Greek Gospels and Aramaic Dead Sea Scrolls: Compositional, Conceptual, and Cultural Intersections

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    2 Citations (Scopus)


    The Aramaic Dead Sea Scrolls expanded the scope of authoritative and parascriptural traditions that reimagine the lives and times of ancestral figures. In several cases, these Aramaic writings include birth notices or narratives. The Genesis Apocryphon and Aramaic Levi Document portray the patriarchs receiving divine revelations regarding the genealogy and destiny of their progeny. Parents in both texts respond with awe yet keep the knowledge to themselves, reflecting on it in their "heart."This article brings the revelatory tradition and terminology of the Aramaic Dead Sea Scrolls to bear on Mary's responses to claims of Jesus' messianic potential (Luke 2:19) and otherworldly paternity (Luke 2:51). The study underscores the importance of the Qumran Aramaic texts for evaluating Lukan special material and points to the relevance of these writings for recovering the Second Temple contexts of the thought, practice, and literature of the early Jesus movement. The focused case study concludes with methodological recommendations for renewed joint research on Qumran and emerging Christianity. The prescribed approach strives to avoid both "parallel-o-mania"and "parallel-o-phobia"by accounting for the complex compositional, conceptual, and cultural dynamics of both collections.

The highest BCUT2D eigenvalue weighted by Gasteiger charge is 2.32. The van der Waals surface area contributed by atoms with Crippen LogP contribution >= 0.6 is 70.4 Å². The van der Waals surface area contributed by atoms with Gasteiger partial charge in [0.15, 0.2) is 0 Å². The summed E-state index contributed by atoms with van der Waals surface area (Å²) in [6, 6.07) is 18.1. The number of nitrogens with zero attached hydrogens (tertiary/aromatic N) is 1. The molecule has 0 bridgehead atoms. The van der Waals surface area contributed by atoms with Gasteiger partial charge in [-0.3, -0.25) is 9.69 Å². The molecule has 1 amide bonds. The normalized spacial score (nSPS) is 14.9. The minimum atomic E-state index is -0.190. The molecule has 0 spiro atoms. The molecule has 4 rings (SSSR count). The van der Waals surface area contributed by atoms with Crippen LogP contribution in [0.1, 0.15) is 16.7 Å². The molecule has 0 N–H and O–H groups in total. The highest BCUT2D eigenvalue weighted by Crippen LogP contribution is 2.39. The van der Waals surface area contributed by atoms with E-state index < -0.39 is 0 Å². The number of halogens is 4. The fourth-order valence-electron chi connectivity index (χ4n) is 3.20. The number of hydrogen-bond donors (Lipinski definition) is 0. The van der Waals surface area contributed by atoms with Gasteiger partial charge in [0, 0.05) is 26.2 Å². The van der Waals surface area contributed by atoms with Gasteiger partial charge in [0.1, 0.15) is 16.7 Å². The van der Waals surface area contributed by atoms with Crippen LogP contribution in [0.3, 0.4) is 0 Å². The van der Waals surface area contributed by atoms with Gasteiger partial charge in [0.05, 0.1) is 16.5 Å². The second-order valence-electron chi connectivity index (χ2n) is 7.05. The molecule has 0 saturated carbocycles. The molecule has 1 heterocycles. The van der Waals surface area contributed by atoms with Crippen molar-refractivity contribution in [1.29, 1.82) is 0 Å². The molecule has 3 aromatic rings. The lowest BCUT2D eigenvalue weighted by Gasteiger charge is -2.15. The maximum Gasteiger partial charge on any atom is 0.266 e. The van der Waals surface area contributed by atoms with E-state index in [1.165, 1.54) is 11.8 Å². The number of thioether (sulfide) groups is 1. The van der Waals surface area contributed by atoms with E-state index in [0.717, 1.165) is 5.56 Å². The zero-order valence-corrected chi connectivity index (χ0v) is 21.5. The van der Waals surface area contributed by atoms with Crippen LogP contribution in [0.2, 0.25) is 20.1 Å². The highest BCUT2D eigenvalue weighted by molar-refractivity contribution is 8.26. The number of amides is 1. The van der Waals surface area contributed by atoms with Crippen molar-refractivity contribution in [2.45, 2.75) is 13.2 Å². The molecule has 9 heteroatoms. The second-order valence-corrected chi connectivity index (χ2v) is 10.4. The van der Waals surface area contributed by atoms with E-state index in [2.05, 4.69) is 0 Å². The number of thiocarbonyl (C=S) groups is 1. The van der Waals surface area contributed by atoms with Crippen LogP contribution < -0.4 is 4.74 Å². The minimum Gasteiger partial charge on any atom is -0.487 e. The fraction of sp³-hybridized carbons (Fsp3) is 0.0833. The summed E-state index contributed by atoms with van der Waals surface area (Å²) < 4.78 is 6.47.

Original languageEnglish
    Pages (from-to)440-456
    Number of pages17
    JournalOpen Theology
    Issue number1
    Publication statusPublished - 1 Jan. 2020


    • Aramaic Levi Document
    • Dead Sea Scrolls
    • Enoch
    • Genesis Apocryphon
    • Jesus
    • Luke 2
    • Mary
    • New Testament
    • Watchers
    • dreams


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